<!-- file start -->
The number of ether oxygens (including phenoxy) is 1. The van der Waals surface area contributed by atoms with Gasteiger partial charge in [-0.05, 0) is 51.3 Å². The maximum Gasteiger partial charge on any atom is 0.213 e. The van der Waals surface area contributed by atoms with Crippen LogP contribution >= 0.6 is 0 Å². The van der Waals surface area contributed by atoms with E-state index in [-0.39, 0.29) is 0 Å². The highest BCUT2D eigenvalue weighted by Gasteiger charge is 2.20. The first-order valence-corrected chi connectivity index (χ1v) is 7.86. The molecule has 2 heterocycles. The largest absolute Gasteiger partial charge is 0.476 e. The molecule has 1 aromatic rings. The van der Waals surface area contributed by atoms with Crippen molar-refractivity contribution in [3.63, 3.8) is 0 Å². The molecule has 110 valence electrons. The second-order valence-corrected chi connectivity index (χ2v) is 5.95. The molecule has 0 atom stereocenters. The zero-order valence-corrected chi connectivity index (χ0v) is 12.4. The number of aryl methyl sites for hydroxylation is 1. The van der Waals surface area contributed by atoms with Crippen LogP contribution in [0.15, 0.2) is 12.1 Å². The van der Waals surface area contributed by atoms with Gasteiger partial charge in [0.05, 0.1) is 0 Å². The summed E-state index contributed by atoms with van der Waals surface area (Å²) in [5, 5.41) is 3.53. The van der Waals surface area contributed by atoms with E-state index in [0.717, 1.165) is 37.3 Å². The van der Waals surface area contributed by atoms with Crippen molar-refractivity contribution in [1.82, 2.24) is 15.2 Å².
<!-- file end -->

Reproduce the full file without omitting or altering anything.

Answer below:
The number of ether oxygens (including phenoxy) is 1. The van der Waals surface area contributed by atoms with Gasteiger partial charge in [-0.05, 0) is 51.3 Å². The maximum Gasteiger partial charge on any atom is 0.213 e. The van der Waals surface area contributed by atoms with Crippen LogP contribution >= 0.6 is 0 Å². The van der Waals surface area contributed by atoms with E-state index in [-0.39, 0.29) is 0 Å². The highest BCUT2D eigenvalue weighted by Gasteiger charge is 2.20. The first-order valence-corrected chi connectivity index (χ1v) is 7.86. The molecule has 2 heterocycles. The largest absolute Gasteiger partial charge is 0.476 e. The molecule has 1 aromatic rings. The van der Waals surface area contributed by atoms with Crippen molar-refractivity contribution in [3.63, 3.8) is 0 Å². The molecule has 110 valence electrons. The second-order valence-corrected chi connectivity index (χ2v) is 5.95. The molecule has 0 atom stereocenters. The zero-order valence-corrected chi connectivity index (χ0v) is 12.4. The number of aryl methyl sites for hydroxylation is 1. The van der Waals surface area contributed by atoms with Crippen LogP contribution in [0.15, 0.2) is 12.1 Å². The van der Waals surface area contributed by atoms with Gasteiger partial charge in [0.05, 0.1) is 0 Å². The summed E-state index contributed by atoms with van der Waals surface area (Å²) in [5, 5.41) is 3.53. The van der Waals surface area contributed by atoms with E-state index in [0.717, 1.165) is 37.3 Å². The van der Waals surface area contributed by atoms with Crippen molar-refractivity contribution in [1.82, 2.24) is 15.2 Å².